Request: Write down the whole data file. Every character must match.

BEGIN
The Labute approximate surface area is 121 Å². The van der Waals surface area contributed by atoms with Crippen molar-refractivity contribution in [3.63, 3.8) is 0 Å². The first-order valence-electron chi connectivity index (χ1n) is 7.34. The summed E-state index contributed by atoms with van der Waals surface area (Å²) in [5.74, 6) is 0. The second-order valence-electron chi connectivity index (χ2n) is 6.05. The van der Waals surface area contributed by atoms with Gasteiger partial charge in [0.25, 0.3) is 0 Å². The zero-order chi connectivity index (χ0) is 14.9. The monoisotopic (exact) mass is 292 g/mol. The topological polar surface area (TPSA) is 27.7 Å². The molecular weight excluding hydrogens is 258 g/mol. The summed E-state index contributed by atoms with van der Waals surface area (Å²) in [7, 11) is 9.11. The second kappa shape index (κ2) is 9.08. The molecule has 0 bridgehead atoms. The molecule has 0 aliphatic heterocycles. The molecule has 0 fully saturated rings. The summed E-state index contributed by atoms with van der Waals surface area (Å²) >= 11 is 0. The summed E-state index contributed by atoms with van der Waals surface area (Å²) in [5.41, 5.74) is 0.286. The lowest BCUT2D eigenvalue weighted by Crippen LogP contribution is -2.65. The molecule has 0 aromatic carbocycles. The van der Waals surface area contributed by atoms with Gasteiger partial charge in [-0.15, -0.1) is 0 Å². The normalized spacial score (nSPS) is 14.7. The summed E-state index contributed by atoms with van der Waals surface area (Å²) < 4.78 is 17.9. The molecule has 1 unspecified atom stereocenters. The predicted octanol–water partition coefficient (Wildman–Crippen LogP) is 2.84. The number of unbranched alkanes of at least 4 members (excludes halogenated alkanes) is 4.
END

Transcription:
The Labute approximate surface area is 121 Å². The van der Waals surface area contributed by atoms with Crippen molar-refractivity contribution in [3.63, 3.8) is 0 Å². The first-order valence-electron chi connectivity index (χ1n) is 7.34. The summed E-state index contributed by atoms with van der Waals surface area (Å²) in [5.74, 6) is 0. The second-order valence-electron chi connectivity index (χ2n) is 6.05. The van der Waals surface area contributed by atoms with Gasteiger partial charge in [0.25, 0.3) is 0 Å². The zero-order chi connectivity index (χ0) is 14.9. The monoisotopic (exact) mass is 292 g/mol. The topological polar surface area (TPSA) is 27.7 Å². The molecular weight excluding hydrogens is 258 g/mol. The summed E-state index contributed by atoms with van der Waals surface area (Å²) in [7, 11) is 9.11. The second kappa shape index (κ2) is 9.08. The molecule has 0 bridgehead atoms. The molecule has 0 aliphatic heterocycles. The molecule has 0 fully saturated rings. The summed E-state index contributed by atoms with van der Waals surface area (Å²) >= 11 is 0. The summed E-state index contributed by atoms with van der Waals surface area (Å²) in [5.41, 5.74) is 0.286. The lowest BCUT2D eigenvalue weighted by Crippen LogP contribution is -2.65. The molecule has 0 aromatic carbocycles. The van der Waals surface area contributed by atoms with Gasteiger partial charge in [-0.15, -0.1) is 0 Å². The normalized spacial score (nSPS) is 14.7. The summed E-state index contributed by atoms with van der Waals surface area (Å²) < 4.78 is 17.9. The molecule has 1 unspecified atom stereocenters. The predicted octanol–water partition coefficient (Wildman–Crippen LogP) is 2.84. The number of unbranched alkanes of at least 4 members (excludes halogenated alkanes) is 4.